The largest flower: the corpse flower

Before discussing the largest flower, we have to decide what we mean by “flower,” because what the ordinary person calls a flower is somewhat different from the botanists' definition.


Plants in the Family Asteraceae (Compositae), for example, which contains more species than most families, have flowers that are actually composed of dozens or hundreds of tiny individual flowers (florets), each with a pistil (the female part) and often with stamens (the male part) as well.

closeup of florets in a sunflower

florets of a sunflower

Photographer: Robert Fuhro.

A single sunflower blossom, for example, consists of a ring of florets containing pistils, while florets in the center area have both pistil and stamen. So, to the botanist, the sunflower blossom is large, but the sunflower flowers are small.

Rafflesia arnoldi

Rafflesia arnoldii

Photographer: Troy Davis.

By the botanists’ definition, the largest flower is that of Rafflesia arnoldii, whose blooms are about a meter (a yard) in diameter. It grows in Sumatra and Borneo. A gallery of photographs of this flower is at www.parasiticplants.siu.edu/Rafflesiaceae/index.html this link goes to another website

The Rafflesia are a strange group of about 16 species, all parasitic plants that grow in the forests of Southeast Asia. They have no leaves, roots or stems, living off a host that is a vine. All are endangered.

Another, unrelated, giant corpse flower

Amorphophallus titanum

Amorphophallus titanum

Courtesy www.bukitlawang.asia

By the layman's definition of a flower, the largest flower is the titan arum or corpse flower (Amorphophallus titanum), which is actually composed of hundreds of tiny flowers that form a central spadix. The confirmed record for size appears to be held by a plant at the Botanical Garden of the University of Bonn, Germany, whose spadix was 274 centimeters tall (about 9 feet), measured from soil level. A gallery of photographs showing the blooming of the record inflorescence is at www.botgart.uni-bonn.de/titangal/gal2003.html this link goes to another website

Unlike Rafflesia, which are extremely difficult or impossible to grow, the titan arum can be viewed at a number of conservatories, especially since in 1993 a television production, The Private Life of Flowers, encouraged by Dr. James Symon, very kindly distributed seeds. In North America and Europe large crowds attend the brief blooming period (usually 2 days, at most 4).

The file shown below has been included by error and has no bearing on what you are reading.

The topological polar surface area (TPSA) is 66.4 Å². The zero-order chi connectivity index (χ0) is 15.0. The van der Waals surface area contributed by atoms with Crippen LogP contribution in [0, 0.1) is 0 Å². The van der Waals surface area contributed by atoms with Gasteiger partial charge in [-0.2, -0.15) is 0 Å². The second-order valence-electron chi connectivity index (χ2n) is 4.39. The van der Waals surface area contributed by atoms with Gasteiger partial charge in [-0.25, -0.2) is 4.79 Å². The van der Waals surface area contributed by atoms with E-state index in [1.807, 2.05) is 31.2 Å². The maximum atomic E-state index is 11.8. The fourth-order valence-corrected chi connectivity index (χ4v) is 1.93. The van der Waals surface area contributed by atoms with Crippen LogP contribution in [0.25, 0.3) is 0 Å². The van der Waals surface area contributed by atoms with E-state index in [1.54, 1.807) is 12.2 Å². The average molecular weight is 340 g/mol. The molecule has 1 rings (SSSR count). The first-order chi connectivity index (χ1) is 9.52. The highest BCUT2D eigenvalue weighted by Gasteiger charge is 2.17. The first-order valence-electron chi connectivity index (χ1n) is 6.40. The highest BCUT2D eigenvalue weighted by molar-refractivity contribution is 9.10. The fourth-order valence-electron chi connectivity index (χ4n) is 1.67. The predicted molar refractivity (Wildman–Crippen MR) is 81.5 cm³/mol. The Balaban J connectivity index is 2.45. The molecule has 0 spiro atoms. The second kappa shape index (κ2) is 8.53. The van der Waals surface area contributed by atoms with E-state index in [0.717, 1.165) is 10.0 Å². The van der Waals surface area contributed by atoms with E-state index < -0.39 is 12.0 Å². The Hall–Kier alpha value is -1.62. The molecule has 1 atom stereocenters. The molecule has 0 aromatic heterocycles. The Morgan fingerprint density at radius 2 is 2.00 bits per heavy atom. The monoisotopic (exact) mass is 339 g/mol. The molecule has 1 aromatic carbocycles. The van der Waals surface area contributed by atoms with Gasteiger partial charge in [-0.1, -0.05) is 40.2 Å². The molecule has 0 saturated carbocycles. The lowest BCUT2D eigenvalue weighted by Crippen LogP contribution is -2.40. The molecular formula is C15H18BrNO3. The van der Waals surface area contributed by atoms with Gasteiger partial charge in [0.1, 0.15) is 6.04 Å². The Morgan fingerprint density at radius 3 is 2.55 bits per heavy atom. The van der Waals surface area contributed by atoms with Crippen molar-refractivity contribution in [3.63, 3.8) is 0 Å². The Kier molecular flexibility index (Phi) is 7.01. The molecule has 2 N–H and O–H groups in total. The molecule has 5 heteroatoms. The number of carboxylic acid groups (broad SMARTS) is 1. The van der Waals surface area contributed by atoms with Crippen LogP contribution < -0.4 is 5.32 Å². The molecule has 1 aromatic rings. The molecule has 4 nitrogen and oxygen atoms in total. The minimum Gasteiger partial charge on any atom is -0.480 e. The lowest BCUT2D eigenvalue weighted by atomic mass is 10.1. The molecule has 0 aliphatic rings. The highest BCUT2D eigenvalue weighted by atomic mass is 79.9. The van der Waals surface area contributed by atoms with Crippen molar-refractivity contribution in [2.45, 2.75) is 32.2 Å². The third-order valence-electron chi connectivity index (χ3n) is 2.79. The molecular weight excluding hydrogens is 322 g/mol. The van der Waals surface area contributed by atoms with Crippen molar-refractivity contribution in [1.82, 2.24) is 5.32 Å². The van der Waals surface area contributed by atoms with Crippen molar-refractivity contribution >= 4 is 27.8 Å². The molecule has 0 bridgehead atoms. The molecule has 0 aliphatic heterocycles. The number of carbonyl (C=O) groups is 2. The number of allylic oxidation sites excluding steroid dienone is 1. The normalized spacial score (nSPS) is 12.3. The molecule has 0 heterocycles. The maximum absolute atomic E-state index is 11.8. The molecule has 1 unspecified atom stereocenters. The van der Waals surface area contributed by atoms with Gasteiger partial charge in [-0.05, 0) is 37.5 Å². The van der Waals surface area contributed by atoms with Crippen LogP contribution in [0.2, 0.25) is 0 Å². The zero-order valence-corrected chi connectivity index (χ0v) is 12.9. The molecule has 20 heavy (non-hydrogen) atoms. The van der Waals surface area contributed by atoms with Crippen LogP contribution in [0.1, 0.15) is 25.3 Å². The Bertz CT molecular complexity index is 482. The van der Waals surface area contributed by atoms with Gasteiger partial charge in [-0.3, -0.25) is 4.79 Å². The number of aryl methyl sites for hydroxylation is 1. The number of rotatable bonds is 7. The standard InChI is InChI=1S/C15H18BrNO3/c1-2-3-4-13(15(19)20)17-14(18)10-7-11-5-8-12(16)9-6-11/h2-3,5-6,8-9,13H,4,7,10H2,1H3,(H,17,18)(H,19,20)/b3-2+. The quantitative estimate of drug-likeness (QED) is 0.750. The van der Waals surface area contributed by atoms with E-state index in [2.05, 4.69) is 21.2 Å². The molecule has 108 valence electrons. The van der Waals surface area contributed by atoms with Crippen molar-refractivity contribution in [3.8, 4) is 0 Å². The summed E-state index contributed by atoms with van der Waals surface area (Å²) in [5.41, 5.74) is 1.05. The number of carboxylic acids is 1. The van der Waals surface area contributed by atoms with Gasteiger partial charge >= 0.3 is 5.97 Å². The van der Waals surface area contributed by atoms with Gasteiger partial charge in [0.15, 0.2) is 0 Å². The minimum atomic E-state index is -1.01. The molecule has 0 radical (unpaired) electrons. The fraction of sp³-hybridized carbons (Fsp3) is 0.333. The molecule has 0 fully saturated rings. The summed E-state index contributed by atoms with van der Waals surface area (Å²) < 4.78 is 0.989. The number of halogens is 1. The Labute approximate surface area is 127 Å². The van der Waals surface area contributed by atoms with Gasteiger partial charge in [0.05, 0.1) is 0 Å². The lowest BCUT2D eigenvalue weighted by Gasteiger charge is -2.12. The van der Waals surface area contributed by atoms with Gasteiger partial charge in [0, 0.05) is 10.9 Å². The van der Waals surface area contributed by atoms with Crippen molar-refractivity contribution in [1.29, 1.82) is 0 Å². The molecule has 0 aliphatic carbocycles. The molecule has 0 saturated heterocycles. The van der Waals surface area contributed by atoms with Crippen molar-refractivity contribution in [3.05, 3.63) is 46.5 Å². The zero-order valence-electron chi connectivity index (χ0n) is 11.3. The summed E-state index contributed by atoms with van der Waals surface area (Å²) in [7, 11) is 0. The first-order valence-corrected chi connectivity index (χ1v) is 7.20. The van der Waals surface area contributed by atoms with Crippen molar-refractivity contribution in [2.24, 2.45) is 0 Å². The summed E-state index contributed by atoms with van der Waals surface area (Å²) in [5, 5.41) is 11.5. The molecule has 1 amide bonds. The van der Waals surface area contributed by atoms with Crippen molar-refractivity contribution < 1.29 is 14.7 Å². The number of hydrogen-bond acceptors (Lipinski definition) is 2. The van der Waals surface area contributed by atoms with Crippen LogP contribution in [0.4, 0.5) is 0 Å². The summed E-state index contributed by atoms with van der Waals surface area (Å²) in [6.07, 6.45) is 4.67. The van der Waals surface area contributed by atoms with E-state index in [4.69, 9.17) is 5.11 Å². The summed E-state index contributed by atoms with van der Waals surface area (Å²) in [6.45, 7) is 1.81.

(Anyone who knows of other conservatories showing the titan arum, please drop us a note.)

Why so big?

Curiously, the flowers of both Rafflesia arnoldi and Amorphophallus titanum appear very briefly (a few days at most), and both smell like carrion. They are pollinated by carrion flies. Charles Davis has speculated that, at least in the case of the Rafflesia, the large size is adaptive because carrion flies prefer larger corpses.

Charles C. Davis, Maribeth Latvis, Daniel L. Nickrent, Kenneth J. Wurdack and David A. Baum.
Floral Gigantism in Rafflesiaceae
Science, vol. 315, issue 5820, pages 1812 (30 Mar 2007)
doi: 10.1126/science.1135260
Davis's speculation is in a quotation in Harvard Magazine, March-April 2017, page 75.


A good account of Rafflesia: www.kew.org/science-conservation/plants-fungi/rafflesia-arnoldii-corpse-flower this link goes to another website

A comprehensive page about the titan arum, from the International Aroid Society: www.aroid.org/genera/speciespage.php?genus=amorphophallus&species=titanum this link goes to another website

An article this link goes to another website by Doug Johnson, Can This Group Revive the Finicky Corpse Flower?

A movie from the BBC showing Rafflesia arnoldii opening: www.arkive.org/species/GES/plants_and_algae/Rafflesia_spp/Rafflesia_spp_01.html this link goes to another website

The smallest flower

Wolffia plants on a fingertip

Watermeal (Wolffia arrhiza. Each dot is a complete plant.

Photographer: Christian Fischer (CC BY-SA 3.0)

Were the first flowers big or little?

The answer, of course, is sex: sex endlessly churning chromosomes and creating new combinations of the inheritable characteristics of individual organisms. Passive pollination by wind and water can take one only so farco-evolution of flowers and pollinatords. and even garden club propagators. A host of specialized strtcures as flowers evolved, they developed

until its value became apparent (in the form of higher numbers of fertile offspring,

Peter K. Endress.
The flowers in extant basal angiosperms and inferences on ancestral flowers.
International Journal of Plant Sciences, vol 162, no 5, pages 1111-1140 (2001).


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